Suddenly the world seems such a perfect place

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Never knew I could feel like this 2013familyday
Like I´ve never seen the sky before 
I want to vanish inside your kiss 
Every day I love more and more 
Listen to my heart, can you hear it sings 
Telling me to give you everything 
Seasons may change, winter to spring 
But I love you until the end of time 

Hollywood tells us all about love.  About how it is big and bold.  How it is grand gestures.  How it fills your heart with song and your eyes with tears.  Movies. Television. Plays. Music. Commercials.  They all feed us the same dribble about how love makes you whole.  No matter what.

Come what may 
Come what may 
I will love you until my dying day 

Then somehow the rules are changed when love doesn’t conform to societies norms.  A couple generations ago, it was dismissed and hidden when love sprung in biracial relationships.  In other places and time the problem was love between different castes or socio-economic standings. Today, some people want to deny the love that two people feel just because their genitalia is too similar.  They look away when two men hold hands on the metro.  They oversexualize relationships between women.  Women and men around the world face violence for being who they are, loving who they love, and expressing their gender as it is. Others deny their truth.

Suddenly the world seems such a perfect place
Suddenly it moves with such a perfect grace
Suddenly my life doesn´t seem such a waste
But our world revolves around you
And there´s no mountain too high
No river too wide
Sing out this song I´ll be there by your side
Storm clouds may gather
And stars may collide
But I love you until the end of time

Love isn’t what Hollywood sells us.  It isn’t just grand gestures.  And song.  (Well, maybe sometimes it is, if you are lucky).  It also isn’t always tragic or fated.  Love, the kind of love that grows families, is in the small things.  It is the everyday things.  It is getting up in the morning to make coffee because your partner has to.  It is letting go of a bit of yourself to be there for the other.  It is reminding the other who they are and supporting them in that.  It is having the same interests.  Laughing at little inside jokes even when they are no longer funny.  Sharing values and night time diaper changes.   It is feeling comfortable and safe.  It is being safe.

Oh, come what may, come what may
I will love you, I will love you
Suddenly the world seems such a perfect place

And if you are lucky.  If you are really lucky.  You find that person.  Your other half.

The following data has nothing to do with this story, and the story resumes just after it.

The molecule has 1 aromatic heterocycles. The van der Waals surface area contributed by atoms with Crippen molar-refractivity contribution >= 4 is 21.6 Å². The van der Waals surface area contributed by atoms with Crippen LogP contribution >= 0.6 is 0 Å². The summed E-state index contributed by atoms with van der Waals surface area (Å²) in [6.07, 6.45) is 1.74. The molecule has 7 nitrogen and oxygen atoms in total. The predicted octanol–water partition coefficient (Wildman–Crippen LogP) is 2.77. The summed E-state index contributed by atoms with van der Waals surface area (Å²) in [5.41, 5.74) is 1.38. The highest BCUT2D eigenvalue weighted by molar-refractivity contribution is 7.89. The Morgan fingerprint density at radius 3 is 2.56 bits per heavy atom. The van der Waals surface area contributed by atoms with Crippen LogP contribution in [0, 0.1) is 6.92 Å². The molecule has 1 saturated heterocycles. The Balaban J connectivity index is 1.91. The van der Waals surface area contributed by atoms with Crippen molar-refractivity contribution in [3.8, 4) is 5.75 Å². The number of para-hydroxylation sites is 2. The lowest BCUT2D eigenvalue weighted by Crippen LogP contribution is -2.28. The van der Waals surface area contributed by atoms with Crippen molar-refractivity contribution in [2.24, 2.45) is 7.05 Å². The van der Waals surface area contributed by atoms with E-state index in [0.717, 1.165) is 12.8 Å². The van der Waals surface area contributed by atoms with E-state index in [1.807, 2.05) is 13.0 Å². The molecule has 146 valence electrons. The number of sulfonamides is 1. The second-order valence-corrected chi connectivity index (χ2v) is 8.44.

Come what may
Come what may
I will love you until my dying day

And if you have that, it doesn’t matter what the world thinks.  It matters that you are together.  That you love. That you support each other.  That you grow old together.  The world will catch up.

Marriage equality now!

***   ***   ***

Today is Blogging for LGBT Families Day, an annual event sponsored by Mombian.  Check out all the entries from this year! Here are my entries from other years:

  • Families by Choice (2011): “I sit writing this, waiting for the arrival of my daughter.  As a bisexual woman married to a man, I worry about educating my child.  I worry how to create a home environment that is safe, a place where she can grow up without shame, knowing who she is and who her family is.  I worry about the best ways to help her grow in a bilingual, biracial household– especially when that is located in a third culture. I ponder how my messages can be stronger than societies.  I worry about everyday stuff and big picture stuff.”
  • Because of a Little Piece of Paper (2010):  ”So often I feel this unearned privilege of having married a man thrown in my face.  What if S had been a woman? My life partner very easily could have been a woman.  And what protections would she have been given?  The unfairness of it all burns.  And, you think I exaggerate, but writing this, my eyes are welling with tears.”
  • Blogging for LGBT Families (2007): “Karen Atala, a Chilean judge with three children, had her children taken away from her by the courts in 2004 when she moved in with her partner. The courts granted custody to the father, he ex-husband. Ms. Atala, being a lawyer and judge herself, appealed all the way to the Supreme Court of Chile which ruled on the basis that, “[the children] would suffer psychological harm living with Ms. Atala and her partner…[and that] they would become confused about gender roles and suffer from discrimination and isolation.” The court then nullified all her rights as a mother and gave permanent and total custody to the girl’s father forever. She is still fighting, now on an international front, to have her children returned to her.”

About Clare

I am a social worker who lives abroad, moves every couple of years with my daughter, my pup, and my partner, works in development, loves food and taking pictures and writes for fun and for friends back home. Home being the many places I have lived and those I have left behind with each move.

2 responses »

  1. Pingback: Blogging for LGBT Families Day: Master Post of Contributions — Add Yours! – Mombian

  2. Pingback: My best reason | Musings from inside, outside, and underneath

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